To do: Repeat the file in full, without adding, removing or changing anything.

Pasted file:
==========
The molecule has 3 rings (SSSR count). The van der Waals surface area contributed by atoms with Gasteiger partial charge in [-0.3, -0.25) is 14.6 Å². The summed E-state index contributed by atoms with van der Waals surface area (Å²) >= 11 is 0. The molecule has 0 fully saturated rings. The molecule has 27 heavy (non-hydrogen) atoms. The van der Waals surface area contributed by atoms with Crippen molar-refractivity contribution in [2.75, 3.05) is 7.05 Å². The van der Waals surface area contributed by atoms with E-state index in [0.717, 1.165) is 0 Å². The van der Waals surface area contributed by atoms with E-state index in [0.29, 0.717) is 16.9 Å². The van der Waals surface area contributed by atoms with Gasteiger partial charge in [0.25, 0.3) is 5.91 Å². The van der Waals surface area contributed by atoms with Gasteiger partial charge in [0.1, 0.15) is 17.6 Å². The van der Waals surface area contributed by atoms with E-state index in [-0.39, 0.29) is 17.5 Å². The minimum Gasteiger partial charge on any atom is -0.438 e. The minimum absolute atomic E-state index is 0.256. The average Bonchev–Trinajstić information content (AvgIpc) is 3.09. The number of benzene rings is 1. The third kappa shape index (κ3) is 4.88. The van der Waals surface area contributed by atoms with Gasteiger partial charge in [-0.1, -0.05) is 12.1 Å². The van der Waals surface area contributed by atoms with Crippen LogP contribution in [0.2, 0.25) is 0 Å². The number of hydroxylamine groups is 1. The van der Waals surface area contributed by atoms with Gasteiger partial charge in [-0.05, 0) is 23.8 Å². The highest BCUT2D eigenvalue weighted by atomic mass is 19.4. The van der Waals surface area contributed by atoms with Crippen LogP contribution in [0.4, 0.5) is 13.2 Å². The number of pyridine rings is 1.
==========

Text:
The molecule has 3 rings (SSSR count). The van der Waals surface area contributed by atoms with Gasteiger partial charge in [-0.3, -0.25) is 14.6 Å². The summed E-state index contributed by atoms with van der Waals surface area (Å²) >= 11 is 0. The molecule has 0 fully saturated rings. The molecule has 27 heavy (non-hydrogen) atoms. The van der Waals surface area contributed by atoms with Crippen molar-refractivity contribution in [2.75, 3.05) is 7.05 Å². The van der Waals surface area contributed by atoms with E-state index in [0.717, 1.165) is 0 Å². The van der Waals surface area contributed by atoms with E-state index in [0.29, 0.717) is 16.9 Å². The van der Waals surface area contributed by atoms with Gasteiger partial charge in [0.25, 0.3) is 5.91 Å². The van der Waals surface area contributed by atoms with Gasteiger partial charge in [0.1, 0.15) is 17.6 Å². The van der Waals surface area contributed by atoms with E-state index in [-0.39, 0.29) is 17.5 Å². The minimum Gasteiger partial charge on any atom is -0.438 e. The minimum absolute atomic E-state index is 0.256. The average Bonchev–Trinajstić information content (AvgIpc) is 3.09. The number of benzene rings is 1. The third kappa shape index (κ3) is 4.88. The van der Waals surface area contributed by atoms with Gasteiger partial charge in [-0.1, -0.05) is 12.1 Å². The van der Waals surface area contributed by atoms with Crippen LogP contribution in [0.2, 0.25) is 0 Å². The number of hydroxylamine groups is 1. The van der Waals surface area contributed by atoms with Gasteiger partial charge in [-0.05, 0) is 23.8 Å². The highest BCUT2D eigenvalue weighted by atomic mass is 19.4. The van der Waals surface area contributed by atoms with Crippen LogP contribution in [0.4, 0.5) is 13.2 Å². The number of pyridine rings is 1.